Yemen troops free al-Qaeda hostages | News | Al Jazeera

Yemen troops free al-Qaeda hostages

Western military official reportedly among eight rescued by security forces in raid that killed seven kidnappers.

    Yemen troops free al-Qaeda hostages
    Yemen has boosted its crackdown on al-Qaeda-linked fighters [AP]

    Yemeni security forces have freed seven Yemeni hostages and a foreigner in a raid in which seven al-Qaeda kidnappers were also killed, the country's supreme security committee said.

    The committee did not disclose the nationality of the foreign hostage, but a Yemeni government source said he was a US military instructor who worked at al-Anad air base in Lahej province, about 60km north of the port city of Aden.

    The source said the rescue mission took place near the base, but there was no immediate confirmation of this from the security committee. The US embassy in Sanaa declined to comment on the report.

    Colonel Steven Warren, a Pentagon spokesman, later told the AP news agency that "there were no US personnel rescued" in the operation.

    "We applaud the government of Yemen's hostage rescue," Warren said.

    The committee said in a statement that one member of the Yemeni security forces was lightly wounded in the operation.

    Fight against AQAP

    Yemen, which borders the world's top oil exporter, Saudi Arabia, is home to al-Qaeda in the Arabian Peninsula (AQAP), regarded by Washington as one of the most active branches of the network founded by Osama bin Laden.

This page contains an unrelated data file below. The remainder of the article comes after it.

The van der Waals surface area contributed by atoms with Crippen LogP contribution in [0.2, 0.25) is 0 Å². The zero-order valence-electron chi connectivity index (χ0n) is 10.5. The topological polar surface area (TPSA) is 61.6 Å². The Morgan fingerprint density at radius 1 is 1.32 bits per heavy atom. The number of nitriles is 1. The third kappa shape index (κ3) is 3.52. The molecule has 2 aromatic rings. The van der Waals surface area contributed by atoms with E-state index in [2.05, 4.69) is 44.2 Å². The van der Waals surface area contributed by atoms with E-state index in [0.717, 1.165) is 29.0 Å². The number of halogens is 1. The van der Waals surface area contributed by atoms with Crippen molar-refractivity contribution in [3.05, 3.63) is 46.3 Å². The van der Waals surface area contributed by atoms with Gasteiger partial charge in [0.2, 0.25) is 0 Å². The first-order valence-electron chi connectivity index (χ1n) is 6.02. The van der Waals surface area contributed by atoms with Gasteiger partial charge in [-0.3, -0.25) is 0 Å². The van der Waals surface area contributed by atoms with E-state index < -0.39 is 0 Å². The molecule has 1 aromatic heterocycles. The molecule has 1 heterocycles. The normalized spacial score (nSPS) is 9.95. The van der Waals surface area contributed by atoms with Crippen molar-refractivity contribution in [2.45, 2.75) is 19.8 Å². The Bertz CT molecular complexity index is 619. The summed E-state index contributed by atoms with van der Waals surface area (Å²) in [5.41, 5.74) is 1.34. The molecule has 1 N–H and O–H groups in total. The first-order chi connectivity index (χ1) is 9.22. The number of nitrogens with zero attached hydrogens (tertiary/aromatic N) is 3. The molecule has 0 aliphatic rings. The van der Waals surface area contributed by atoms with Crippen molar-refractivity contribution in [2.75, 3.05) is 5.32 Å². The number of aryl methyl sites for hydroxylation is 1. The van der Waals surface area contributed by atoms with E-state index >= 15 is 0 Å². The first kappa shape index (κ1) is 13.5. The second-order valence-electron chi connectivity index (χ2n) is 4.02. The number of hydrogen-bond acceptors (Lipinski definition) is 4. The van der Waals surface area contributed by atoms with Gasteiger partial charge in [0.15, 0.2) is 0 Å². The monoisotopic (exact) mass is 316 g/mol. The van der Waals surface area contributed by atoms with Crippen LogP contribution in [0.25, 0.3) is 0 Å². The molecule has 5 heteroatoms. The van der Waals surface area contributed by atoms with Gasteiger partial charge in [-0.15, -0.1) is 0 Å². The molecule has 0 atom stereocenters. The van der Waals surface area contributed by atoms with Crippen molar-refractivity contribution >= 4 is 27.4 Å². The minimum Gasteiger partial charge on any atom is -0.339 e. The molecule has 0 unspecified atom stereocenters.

The Pentagon said in 2012 that US had resumed on-the-ground military training aimed at bolstering Yemen's fight against al-Qaeda following a suspension of such help during a period of intense political upheaval.

    Kidnapping is common in Western-backed Yemen, where the country is battling an insurgency from rebels linked to al Qaeda, a southern separatist movement and sporadic conflicts with armed tribes.

    Hostage-taking is sometimes carried out by fighters specifically targeting Westerners, but is also used as a tactic by tribesmen to resolve disputes with the government, and by opportunists hoping to sell hostages on to other groups.

    Earlier this month, the United Nations said a water engineer for Sierra Leone working in Yemen had been freed more than a year after being seized by unidentified armed men.

    SOURCE: Agencies


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